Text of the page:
The Origins of the Samaritan Pentateuch

The Samaritans, adherents of a heterodox sect of Judaism who have worshipped and brought sacrifices on Mount Gerizim in Samaria since at least the 1st century BCE, possess their own version of the Torah that differs at various points from the Masoretic text (the version used by all other branches of Judaism). Examining the evidence from ancient manuscripts of the Bible discovered in the 20th century, Terry Giles speculates on the genesis of the Samaritan Pentateuch:

[Ancient] manuscript evidence, some of it dating back to the 3rd through 1st centuries BCE, indicates that the Samaritan Pentateuch is an extension of an earlier text-type, currently labeled the pre-Samaritan text, found in the Judean desert along with manuscripts of a version that would later become the Masoretic text and manuscripts similar to the Septuagint [the ancient Greek translation of the Bible]. The Samaritan Pentateuch provides an important witness to the early textual history of the first part of the Hebrew Bible. It was considered authoritative by at least some of the New Testament writers, and it remains the sacred text of the Samaritan community. . . .

The pre-Samaritan texts from the Judean desert are characterized by many of the editorial features found in the Samaritan Pentateuch (including . . . emphasis on the role of Moses and similar grammatical forms and spelling), but without the veneer of sectarian features favoring the Samaritan religious sect. The cumulative evidence points to the conclusion that the Samaritan Pentateuch is the product of a sectarian editing of the pre-Samaritan text-type, probably produced in the 1st century BCE through the 1st century CE.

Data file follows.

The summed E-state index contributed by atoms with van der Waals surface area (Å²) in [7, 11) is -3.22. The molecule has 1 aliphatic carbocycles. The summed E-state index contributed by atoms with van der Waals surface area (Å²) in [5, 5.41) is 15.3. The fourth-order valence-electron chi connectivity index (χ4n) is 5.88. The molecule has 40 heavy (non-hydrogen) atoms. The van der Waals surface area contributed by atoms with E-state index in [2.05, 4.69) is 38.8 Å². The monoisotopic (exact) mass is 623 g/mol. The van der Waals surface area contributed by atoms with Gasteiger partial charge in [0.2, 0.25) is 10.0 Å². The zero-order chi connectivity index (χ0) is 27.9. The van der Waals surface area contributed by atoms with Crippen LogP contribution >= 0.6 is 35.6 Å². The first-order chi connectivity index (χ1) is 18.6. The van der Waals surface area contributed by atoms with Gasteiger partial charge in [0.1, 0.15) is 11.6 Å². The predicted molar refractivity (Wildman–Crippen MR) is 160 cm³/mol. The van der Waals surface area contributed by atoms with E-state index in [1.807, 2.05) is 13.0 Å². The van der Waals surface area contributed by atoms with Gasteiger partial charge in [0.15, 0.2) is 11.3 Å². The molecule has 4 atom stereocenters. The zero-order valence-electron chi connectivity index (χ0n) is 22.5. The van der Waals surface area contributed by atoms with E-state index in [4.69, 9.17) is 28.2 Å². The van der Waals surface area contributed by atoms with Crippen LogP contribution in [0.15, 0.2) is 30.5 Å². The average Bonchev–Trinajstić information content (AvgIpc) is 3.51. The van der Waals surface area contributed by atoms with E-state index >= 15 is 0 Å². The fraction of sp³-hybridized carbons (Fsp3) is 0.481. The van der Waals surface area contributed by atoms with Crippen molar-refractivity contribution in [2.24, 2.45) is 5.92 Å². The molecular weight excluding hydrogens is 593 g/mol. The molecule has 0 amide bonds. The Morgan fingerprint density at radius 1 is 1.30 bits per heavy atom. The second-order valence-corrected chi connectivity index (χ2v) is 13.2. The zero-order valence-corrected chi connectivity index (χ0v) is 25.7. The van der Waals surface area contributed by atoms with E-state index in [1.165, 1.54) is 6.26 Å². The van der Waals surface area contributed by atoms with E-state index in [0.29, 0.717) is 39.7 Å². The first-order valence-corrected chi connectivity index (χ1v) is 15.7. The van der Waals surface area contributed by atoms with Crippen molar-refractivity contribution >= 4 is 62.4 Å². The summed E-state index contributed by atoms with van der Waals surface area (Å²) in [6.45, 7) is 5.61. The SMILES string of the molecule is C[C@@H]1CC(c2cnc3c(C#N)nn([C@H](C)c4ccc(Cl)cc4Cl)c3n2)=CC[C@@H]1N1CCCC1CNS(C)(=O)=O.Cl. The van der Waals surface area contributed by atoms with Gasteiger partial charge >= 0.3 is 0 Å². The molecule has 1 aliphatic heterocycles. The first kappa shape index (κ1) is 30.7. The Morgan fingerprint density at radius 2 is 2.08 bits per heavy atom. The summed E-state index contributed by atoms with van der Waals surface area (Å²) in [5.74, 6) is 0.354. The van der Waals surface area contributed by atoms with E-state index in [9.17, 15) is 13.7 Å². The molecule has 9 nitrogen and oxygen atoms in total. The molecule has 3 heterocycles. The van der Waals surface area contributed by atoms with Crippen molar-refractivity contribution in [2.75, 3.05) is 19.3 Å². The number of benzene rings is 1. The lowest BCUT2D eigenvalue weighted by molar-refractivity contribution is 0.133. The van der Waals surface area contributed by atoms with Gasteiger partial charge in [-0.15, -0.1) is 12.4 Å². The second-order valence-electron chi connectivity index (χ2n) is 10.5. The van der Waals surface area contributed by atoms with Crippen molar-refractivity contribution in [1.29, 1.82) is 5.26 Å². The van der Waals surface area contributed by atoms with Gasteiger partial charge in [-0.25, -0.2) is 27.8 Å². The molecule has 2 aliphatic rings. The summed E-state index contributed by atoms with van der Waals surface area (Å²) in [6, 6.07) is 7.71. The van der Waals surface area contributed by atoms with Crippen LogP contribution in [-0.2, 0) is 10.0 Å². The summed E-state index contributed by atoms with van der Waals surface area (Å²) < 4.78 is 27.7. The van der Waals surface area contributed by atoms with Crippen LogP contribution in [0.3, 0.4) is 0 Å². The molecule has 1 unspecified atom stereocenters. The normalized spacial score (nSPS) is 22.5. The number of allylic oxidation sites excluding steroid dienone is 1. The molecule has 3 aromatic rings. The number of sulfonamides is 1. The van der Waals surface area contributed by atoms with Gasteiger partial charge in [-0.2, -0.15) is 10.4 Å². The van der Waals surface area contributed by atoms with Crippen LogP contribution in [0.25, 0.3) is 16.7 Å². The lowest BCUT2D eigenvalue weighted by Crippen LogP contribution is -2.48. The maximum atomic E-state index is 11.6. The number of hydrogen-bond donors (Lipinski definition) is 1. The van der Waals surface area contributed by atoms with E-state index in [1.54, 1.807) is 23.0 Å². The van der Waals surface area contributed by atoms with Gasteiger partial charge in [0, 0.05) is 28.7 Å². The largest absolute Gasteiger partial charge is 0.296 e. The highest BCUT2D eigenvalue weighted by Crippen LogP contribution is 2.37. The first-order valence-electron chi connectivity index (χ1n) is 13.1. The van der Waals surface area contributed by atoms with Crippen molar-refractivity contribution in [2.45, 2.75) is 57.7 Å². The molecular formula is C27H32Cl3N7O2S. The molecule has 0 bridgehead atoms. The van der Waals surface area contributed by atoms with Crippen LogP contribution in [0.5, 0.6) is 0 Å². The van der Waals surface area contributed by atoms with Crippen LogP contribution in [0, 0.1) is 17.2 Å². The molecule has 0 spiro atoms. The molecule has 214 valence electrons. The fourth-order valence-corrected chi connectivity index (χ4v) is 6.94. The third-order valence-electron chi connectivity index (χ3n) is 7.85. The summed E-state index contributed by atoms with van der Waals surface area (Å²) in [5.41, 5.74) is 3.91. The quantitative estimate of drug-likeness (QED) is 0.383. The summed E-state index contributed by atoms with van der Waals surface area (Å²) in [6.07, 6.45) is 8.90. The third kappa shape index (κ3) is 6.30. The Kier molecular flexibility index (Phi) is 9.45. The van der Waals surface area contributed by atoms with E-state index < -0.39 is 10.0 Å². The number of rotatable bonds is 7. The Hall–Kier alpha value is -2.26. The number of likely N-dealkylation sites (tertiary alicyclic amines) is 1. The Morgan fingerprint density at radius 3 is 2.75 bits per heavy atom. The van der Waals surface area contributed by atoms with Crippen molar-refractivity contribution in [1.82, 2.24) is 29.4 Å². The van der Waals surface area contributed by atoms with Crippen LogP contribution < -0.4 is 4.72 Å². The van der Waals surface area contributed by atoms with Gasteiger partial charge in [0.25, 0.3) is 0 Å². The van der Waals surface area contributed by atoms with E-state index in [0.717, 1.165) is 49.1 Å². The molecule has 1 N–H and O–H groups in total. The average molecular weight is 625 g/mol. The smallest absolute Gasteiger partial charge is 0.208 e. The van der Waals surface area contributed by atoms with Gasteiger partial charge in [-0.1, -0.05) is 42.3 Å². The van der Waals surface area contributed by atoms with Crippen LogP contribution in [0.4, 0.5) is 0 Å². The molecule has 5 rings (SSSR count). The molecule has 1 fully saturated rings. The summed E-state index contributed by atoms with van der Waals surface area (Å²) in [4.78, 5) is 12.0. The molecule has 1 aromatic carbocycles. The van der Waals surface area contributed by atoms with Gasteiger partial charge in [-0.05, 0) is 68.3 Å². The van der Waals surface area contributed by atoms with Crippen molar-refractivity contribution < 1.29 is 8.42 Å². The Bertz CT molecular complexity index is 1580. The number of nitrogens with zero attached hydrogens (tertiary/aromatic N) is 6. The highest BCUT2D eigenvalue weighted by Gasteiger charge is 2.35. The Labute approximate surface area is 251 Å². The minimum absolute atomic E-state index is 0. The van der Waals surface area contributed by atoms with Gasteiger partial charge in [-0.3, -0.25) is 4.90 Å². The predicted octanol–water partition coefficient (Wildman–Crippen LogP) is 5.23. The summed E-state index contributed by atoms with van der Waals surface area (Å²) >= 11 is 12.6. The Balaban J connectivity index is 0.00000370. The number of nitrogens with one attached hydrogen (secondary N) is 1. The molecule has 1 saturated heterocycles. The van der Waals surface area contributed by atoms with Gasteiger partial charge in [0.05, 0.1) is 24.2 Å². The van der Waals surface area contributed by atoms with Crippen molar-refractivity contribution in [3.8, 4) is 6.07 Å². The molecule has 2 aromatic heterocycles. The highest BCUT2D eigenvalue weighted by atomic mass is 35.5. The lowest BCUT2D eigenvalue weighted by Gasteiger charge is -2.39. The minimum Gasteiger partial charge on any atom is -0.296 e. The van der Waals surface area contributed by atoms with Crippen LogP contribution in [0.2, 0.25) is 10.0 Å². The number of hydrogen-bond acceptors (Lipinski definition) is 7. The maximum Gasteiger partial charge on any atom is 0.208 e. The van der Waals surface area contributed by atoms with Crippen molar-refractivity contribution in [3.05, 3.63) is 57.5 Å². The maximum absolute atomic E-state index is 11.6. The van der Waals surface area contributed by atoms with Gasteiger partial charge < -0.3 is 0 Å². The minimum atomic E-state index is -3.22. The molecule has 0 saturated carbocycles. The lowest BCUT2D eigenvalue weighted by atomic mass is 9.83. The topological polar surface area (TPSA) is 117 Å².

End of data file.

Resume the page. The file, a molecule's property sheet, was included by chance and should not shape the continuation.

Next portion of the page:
Read more at Bible Odyssey

More about: History & Ideas, Masoretes, Samaria, Samaritans, Septuagint, Torah

In the Aftermath of a Deadly Attack, President Sisi Should Visit Israel

On June 3, an Egyptian policeman crossed the border into Israel and killed three soldiers. Jonathan Schanzer and Natalie Ecanow urge President Abdel Fattah el-Sisi to respond by visiting the Jewish state as a show of goodwill:

Such a dramatic gesture is not without precedent: in 1997, a Jordanian soldier opened fire on a group of Israeli schoolgirls visiting the “Isle of Peace,” a parcel of farmland previously under Israeli jurisdiction that Jordan leased back to Israel as part of the Oslo peace process. In a remarkable display of humanity, King Hussein of Jordan, who had only three years earlier signed a peace agreement with Israel, traveled to the Jewish state to mourn with the families of the seven girls who died in the massacre.

That massacre unfolded as a diplomatic cold front descended on Jerusalem and Amman. . . . Yet a week later, Hussein flipped the script. “I feel as if I have lost a child of my own,” Hussein lamented. He told the parents of one of the victims that the tragedy “affects us all as members of one family.”

While security cooperation [between Cairo and Jerusalem] remains strong, the bilateral relationship is still rather frosty outside the military domain. True normalization between the two nations is elusive. A survey in 2021 found that only 8 percent of Egyptians support “business or sports contacts” with Israel. With a visit to Israel, Sisi can move beyond the cold pragmatism that largely defines Egyptian-Israeli relations and recast himself as a world figure ready to embrace his diplomatic partners as human beings. At a personal level, the Egyptian leader can win international acclaim for such a move rather than criticism for his country’s poor human-rights record.

Read more at Washington Examiner

More about: General Sisi, Israeli Security, Jordan